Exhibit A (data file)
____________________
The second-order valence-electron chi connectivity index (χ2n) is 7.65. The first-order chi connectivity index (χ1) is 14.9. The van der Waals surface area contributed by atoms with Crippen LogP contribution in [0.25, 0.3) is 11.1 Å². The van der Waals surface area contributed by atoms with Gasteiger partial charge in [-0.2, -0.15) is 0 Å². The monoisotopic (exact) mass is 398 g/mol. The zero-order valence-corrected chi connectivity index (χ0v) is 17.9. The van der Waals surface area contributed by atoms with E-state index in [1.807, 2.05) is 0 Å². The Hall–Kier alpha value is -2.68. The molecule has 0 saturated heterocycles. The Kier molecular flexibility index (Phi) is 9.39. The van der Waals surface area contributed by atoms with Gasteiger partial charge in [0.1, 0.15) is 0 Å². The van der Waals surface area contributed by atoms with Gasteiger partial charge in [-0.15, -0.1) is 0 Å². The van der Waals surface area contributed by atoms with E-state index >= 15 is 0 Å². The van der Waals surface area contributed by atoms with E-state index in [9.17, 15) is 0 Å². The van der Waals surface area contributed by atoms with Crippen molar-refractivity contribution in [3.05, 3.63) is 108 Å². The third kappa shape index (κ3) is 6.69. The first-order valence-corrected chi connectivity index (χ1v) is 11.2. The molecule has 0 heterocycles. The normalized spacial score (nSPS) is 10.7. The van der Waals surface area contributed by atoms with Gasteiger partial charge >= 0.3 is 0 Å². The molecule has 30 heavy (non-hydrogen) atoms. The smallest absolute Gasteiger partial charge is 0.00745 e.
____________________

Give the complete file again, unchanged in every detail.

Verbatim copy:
The second-order valence-electron chi connectivity index (χ2n) is 7.65. The first-order chi connectivity index (χ1) is 14.9. The van der Waals surface area contributed by atoms with Crippen LogP contribution in [0.25, 0.3) is 11.1 Å². The van der Waals surface area contributed by atoms with Gasteiger partial charge in [-0.2, -0.15) is 0 Å². The monoisotopic (exact) mass is 398 g/mol. The zero-order valence-corrected chi connectivity index (χ0v) is 17.9. The van der Waals surface area contributed by atoms with E-state index in [1.807, 2.05) is 0 Å². The Hall–Kier alpha value is -2.68. The molecule has 0 saturated heterocycles. The Kier molecular flexibility index (Phi) is 9.39. The van der Waals surface area contributed by atoms with Gasteiger partial charge in [0.1, 0.15) is 0 Å². The van der Waals surface area contributed by atoms with Gasteiger partial charge in [-0.15, -0.1) is 0 Å². The van der Waals surface area contributed by atoms with E-state index >= 15 is 0 Å². The van der Waals surface area contributed by atoms with E-state index in [9.17, 15) is 0 Å². The van der Waals surface area contributed by atoms with Crippen molar-refractivity contribution in [3.05, 3.63) is 108 Å². The third kappa shape index (κ3) is 6.69. The first-order valence-corrected chi connectivity index (χ1v) is 11.2. The molecule has 0 heterocycles. The normalized spacial score (nSPS) is 10.7. The van der Waals surface area contributed by atoms with Gasteiger partial charge >= 0.3 is 0 Å². The molecule has 30 heavy (non-hydrogen) atoms. The smallest absolute Gasteiger partial charge is 0.00745 e.